PARP inhibitors and familial breast cancer (#86)
The poly(ADP-ribose) polymerase family (PARPs) is a set of molecules involved in the repair of DNA damage and in many other cellular processes. One of the most highly studied processes is that involved with DNA base excision repair (BER). This has led to one of the first examples of a “synthetic lethal” approach to cancer therapy when inhibition of PARP activity in BER in the setting of a cancer arising because of an inherited defect in DNA homologous repair (HR) results in cancer cell death. Elegant pre-clinical studies have illustrated this approach in BRCA mutant tumours and initial clinical studies of single agent PARP inhibitors in BRCA mutation carriers with breast or ovarian cancer have confirmed their clinical activity. The challenges for the future include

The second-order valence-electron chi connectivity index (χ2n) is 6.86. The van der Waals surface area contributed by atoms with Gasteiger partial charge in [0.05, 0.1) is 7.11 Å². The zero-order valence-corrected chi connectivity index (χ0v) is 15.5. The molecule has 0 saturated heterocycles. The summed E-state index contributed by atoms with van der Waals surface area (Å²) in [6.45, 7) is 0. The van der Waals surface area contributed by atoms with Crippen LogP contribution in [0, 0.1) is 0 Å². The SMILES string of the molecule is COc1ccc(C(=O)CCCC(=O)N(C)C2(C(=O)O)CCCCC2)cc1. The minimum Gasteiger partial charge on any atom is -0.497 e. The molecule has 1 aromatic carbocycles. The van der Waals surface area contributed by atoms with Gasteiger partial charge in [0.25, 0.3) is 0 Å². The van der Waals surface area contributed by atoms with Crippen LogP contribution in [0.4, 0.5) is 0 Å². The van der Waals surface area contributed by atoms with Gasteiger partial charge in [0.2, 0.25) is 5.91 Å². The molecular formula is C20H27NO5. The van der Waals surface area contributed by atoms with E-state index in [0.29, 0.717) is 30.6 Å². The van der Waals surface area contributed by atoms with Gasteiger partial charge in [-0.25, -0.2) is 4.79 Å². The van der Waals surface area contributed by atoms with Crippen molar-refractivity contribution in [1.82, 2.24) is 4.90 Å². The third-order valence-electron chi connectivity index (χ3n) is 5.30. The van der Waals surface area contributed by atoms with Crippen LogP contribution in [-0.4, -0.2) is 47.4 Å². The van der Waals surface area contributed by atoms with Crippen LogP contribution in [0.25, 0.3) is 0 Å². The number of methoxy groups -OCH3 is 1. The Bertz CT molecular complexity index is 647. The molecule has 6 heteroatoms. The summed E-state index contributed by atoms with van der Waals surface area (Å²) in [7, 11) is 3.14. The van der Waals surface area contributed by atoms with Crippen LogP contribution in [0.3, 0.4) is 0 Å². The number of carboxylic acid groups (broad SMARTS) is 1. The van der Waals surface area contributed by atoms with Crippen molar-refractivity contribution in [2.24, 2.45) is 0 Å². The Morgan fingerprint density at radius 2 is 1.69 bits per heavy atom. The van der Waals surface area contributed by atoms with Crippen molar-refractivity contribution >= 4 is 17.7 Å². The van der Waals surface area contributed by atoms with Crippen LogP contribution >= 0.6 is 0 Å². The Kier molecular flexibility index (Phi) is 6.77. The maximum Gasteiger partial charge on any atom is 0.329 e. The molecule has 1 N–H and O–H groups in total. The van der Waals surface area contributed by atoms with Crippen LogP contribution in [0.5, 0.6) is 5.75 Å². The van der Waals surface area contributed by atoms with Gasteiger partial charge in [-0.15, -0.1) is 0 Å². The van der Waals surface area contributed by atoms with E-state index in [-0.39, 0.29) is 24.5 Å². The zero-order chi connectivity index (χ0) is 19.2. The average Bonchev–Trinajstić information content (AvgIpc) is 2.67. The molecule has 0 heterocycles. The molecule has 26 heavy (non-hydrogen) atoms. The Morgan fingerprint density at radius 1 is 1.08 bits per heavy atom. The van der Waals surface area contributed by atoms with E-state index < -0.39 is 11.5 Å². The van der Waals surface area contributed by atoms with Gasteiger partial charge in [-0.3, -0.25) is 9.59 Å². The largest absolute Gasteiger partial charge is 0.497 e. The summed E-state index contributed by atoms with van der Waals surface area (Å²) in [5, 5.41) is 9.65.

· Understanding mechanisms of resistance to PARP inhibitors
· Combining PARP inhibitors with other therapies to maximise clinical efficacy
· Moving PARP inhibitors into the adjuvant therapy and cancer prevention settings
· Expanding the use of PARP inhibitors to other cancers with inherited or acquired compromise of their DNA-repairing machineries.